All of this suggests, to me at any rate, that I was something of a highly sexualised young person - in the more creepy and odd way rather than the overt and baseless manner in which most teenagers talk in bald terms about sexual contact with no clear understanding of what it is they are playing with. No, I have always been an intense little shit and this would simply add to that image of someone who is, well, dangerous and a little bit odd. The kind of child that has the distinct potential to grow up to be Fred West. Given my proclivities toward bondage and deviant sexual practices this does have me wondering though. But for the grace of God would I have been the mad axe-murderer who buried his victims under the patio?
In Sixth Form, between 16 and 18 years old, I ended up being quite violent. But it wasn't the first time that I reacted wholly out of proportion with initial stimulus. There were two incidents in Sixth Form that stick out to illustrate the point. One was a friend of mine that was lightly winding me up in Physics, he kept prodding me with his pen and I warned him that I didn't want my new shirt marked. He kept on doing it, so I stabbed him in the hand with my stainless steel ball point. Then I left the room and waited for the end of the lesson to report myself to the teacher, who had not seen the incident or me leaving, to take my lumps. Nothing happened. The other was a young Year 7 (first year of Secondary, between 11 and 12 years old) mock-stabbing me with a compass while lining up for a lesson. I warned him clearly three times to stop doing it and he ignored me. I don't know exactly what happened next but I do remember seeing the hapless boiy bouncing off a doorpost about two metres from where I stood and then leaving me alone. I reported myself to the Head of Sixth Form. Nothing happened.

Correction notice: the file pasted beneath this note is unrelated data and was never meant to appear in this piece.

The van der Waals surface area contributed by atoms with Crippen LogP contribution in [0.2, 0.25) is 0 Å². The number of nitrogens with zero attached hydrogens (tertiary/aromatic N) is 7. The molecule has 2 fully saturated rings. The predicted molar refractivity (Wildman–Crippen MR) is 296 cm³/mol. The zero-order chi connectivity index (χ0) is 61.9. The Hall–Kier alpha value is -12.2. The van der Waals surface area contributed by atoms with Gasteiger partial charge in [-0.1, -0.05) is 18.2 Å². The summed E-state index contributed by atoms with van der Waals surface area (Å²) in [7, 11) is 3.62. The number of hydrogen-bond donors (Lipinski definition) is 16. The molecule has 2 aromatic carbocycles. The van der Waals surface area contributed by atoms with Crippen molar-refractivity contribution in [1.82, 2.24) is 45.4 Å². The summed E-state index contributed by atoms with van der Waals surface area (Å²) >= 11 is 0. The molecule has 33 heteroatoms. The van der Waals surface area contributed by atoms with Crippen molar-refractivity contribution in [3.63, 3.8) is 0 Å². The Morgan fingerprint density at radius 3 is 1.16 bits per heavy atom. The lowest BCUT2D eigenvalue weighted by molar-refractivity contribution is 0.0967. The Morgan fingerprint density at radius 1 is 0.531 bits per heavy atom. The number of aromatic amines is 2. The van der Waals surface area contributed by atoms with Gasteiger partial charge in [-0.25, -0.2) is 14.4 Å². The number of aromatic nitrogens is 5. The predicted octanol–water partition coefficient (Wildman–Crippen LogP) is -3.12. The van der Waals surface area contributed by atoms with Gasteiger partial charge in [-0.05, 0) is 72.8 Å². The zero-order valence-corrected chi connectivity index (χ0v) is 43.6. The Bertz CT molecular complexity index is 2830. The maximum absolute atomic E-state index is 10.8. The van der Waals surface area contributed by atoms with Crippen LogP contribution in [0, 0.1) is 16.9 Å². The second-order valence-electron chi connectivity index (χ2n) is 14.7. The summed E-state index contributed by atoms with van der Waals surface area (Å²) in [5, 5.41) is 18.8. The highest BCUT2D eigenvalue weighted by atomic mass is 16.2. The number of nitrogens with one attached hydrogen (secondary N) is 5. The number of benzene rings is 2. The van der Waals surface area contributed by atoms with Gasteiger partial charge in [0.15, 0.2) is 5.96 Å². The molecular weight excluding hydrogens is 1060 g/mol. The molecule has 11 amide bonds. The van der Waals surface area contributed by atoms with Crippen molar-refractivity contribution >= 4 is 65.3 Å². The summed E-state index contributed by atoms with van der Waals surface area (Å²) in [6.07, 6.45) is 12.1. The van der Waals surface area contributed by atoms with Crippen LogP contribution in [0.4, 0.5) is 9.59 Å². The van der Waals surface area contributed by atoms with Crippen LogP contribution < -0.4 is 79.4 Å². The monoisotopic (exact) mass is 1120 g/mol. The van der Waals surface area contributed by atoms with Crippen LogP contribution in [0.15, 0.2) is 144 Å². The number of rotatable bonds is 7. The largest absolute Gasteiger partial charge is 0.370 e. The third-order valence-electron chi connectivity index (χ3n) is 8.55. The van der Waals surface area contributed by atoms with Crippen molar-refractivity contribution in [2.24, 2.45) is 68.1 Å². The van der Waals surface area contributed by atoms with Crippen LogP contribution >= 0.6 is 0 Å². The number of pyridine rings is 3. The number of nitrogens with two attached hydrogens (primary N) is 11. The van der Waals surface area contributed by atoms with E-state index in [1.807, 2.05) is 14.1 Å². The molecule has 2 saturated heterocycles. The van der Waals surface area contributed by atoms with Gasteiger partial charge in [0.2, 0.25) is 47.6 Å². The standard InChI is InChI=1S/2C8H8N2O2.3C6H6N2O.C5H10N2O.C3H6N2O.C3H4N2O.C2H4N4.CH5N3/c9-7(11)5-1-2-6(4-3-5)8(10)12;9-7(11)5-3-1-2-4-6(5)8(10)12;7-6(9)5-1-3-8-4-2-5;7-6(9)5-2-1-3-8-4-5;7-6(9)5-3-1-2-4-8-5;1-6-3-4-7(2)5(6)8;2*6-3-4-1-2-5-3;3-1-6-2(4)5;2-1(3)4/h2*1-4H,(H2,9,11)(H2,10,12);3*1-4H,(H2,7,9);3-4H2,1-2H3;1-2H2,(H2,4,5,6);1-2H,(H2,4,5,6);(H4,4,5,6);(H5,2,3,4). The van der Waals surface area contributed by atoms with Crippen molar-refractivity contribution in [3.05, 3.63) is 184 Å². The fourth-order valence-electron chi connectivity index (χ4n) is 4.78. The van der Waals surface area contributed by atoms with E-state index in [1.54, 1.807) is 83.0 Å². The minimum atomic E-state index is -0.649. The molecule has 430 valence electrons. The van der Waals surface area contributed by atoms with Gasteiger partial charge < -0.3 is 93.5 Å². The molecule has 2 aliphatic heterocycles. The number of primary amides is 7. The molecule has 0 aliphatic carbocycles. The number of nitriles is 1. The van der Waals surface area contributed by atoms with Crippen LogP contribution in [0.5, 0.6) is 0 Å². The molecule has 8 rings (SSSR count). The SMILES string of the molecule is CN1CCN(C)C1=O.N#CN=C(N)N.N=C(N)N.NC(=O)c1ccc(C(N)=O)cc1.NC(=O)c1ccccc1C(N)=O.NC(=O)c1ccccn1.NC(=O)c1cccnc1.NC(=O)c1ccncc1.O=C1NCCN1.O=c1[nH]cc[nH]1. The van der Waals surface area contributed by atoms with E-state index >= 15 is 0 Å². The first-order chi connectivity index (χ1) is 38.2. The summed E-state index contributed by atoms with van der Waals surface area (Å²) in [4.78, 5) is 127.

Throughout our childhood my brother and I fought a lot. When it got really bad I would throttle him, or drag him hanging onto my leg down the stairs, or hit him really hard on his spine when he was bent double. He would cling and bite now and again, but I believe now mainly through terror about what might happen if he let me at him unhindered rather than any desire to wound. Neither of us would ever use weapons, but we fought dirty. He went for the eyes, I went for the neck. I can recall often plotting revenge and injury against those that would tease me at school and always plumbing for the personal approach, eschewing weapons or gaining any other advantage in favour of throttling. On one occasion I did pick up another child, we'd both have been about 10, by the neck so that his feet left the floor. In all of these minor incidents that I don't really remember but for the haze of the years I can also say with certainty that the gender of my target was irrelevant - I was as prepared to throttle, punch, kick or bite a girl as I was a boy, we were equal, right?
All of this means that I am not a terribly nice person to know, possibly quite dangerous. My lack of emotion even as I type this is also of interest. This all stems from the psychoanlytical pyschotherapy questionnaire I was sent to fill in for my next round of therapy. However, I'm out of time to dwell on it for I have work to do.